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Edexcel AS/A Level History, Paper 1&2: Religion and state in early modern Europe Student Book

Edexcel AS/A Level History, Paper 1&2: Religion and state in early modern Europe Student Book

Alison Gundy | Hilary Brash | Adam Kidson


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Book Details


This book covers the essential content in the new specifications in a rigorous and engaging way, using detailed narrative, sources, timelines, key words, helpful activities and extension material helps develop conceptual understanding of areas such as evidence, interpretations, causation and change, through targeted activities

Table of Contents

Section Title Page Action Price
Cover Cover
Contents 3
How to use this book 4
Introduction: AS/A Level History 6
England, 1509-1603: authority, nation and religion 8
Introduction 8
1.1: Monarchy and government, 1509-88 10
Introduction 10
What was the Role of the Monarchy in Tudor England, 1509–88? 11
Personal and political qualities of the Tudor monarchs 12
What were popular attitudes to the Tudor monarchy? 13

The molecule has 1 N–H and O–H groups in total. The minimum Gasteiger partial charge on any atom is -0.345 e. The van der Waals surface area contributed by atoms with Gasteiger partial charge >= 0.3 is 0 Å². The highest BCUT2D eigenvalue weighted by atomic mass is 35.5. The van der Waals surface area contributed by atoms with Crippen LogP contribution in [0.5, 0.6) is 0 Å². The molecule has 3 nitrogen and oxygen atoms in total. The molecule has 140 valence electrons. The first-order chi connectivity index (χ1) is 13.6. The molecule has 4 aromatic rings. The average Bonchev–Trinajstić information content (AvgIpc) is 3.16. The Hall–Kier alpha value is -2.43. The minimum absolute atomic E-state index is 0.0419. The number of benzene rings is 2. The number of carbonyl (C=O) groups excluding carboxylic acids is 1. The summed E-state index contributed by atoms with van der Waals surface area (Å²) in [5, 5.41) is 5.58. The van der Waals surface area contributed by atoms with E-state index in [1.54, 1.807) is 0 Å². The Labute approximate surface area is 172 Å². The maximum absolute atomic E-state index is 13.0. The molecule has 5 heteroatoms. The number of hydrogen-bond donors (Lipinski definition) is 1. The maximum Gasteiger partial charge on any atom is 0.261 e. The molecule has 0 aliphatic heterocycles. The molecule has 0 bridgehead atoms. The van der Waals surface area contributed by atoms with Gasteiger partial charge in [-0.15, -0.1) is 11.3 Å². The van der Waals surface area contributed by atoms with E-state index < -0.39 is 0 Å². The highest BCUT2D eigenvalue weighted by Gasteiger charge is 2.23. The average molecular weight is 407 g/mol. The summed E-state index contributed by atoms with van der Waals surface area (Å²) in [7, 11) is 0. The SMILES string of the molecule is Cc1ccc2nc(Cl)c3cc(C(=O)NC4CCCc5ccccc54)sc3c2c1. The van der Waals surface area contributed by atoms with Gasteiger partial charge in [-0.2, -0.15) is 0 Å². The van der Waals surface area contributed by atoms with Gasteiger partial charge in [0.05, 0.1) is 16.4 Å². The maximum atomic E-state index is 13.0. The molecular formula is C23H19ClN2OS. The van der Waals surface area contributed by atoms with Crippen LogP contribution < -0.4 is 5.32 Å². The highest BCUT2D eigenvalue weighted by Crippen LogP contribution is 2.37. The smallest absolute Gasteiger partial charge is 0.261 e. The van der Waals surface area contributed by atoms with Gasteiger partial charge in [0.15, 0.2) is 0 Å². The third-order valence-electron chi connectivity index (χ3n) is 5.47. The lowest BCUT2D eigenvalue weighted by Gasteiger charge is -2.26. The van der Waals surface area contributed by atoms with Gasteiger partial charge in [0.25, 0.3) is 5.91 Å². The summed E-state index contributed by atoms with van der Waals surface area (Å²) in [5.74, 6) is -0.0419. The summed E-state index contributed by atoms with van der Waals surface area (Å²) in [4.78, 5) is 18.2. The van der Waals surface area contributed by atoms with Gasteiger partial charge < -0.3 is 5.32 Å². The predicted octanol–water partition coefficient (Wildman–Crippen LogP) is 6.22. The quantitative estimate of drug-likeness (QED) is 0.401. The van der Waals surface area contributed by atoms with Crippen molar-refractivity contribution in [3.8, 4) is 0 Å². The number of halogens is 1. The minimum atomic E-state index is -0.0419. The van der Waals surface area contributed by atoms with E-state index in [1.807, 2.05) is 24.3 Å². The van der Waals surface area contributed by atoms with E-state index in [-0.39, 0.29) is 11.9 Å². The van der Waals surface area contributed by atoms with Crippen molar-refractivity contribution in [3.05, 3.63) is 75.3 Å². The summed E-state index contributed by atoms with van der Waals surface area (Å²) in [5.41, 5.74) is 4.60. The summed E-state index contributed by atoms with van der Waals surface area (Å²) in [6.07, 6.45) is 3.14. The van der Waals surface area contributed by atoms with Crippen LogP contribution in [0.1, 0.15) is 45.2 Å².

What challenges did the Tudor monarchy face between 1509 and 1588? 15
What were 16th century attitudes towards female rulers? 20
How did Mary approach the issue of marriage? 21
How did Elizabeth I approach the issue of marriage? 21
How did the Role of Parliament Change between 1509 and 1588? 23
The power of parliament 23
How was parliament organised? 23
Henry VIII’s parliaments before 1529 23
From ‘king and parliament’ to ‘king-in-parliament’ 23
The growing confi dence of parliament under Elizabeth I, 1558–88 25
The Principal Servants of the Crown, 1509-88 27
The role of Wolsey, Cromwell and Cecil in Tudor government 27
Changes to the structure of government 31
1.2: Religious changes, 1509-88 36
Introduction 36
How and why did Religious Change Happen, 1527-63? 36
Why did the break with Rome happen? 36
The end of papal power in England under Henry VIII 38
Religious change under Mary 43
The Elizabethan Church Settlement, 1558-63 46
To what Extent did Catholicism Survive in England? 49
What were popular attitudes to Catholicism? 49
The extent of the religious changes,1529-36 50
How and why did Catholicism survive in the regions? 51
Recusancy and the Jesuit missions under Elizabeth I 52
What was the role of the Catholic nobility? 54
How and why did Protestantism Grow, 1509-88? 55
Protestant influences in England before 1527 55
Protestant influences from the 1520s 56
What was the role of Anne Boleyn? 56
The development of Protestant influences, 1529-47 56
How did Protestantism develop under Edward VI? 57
What was Puritanism? 57
How did Puritanism develop during Elizabeth’s reign? 58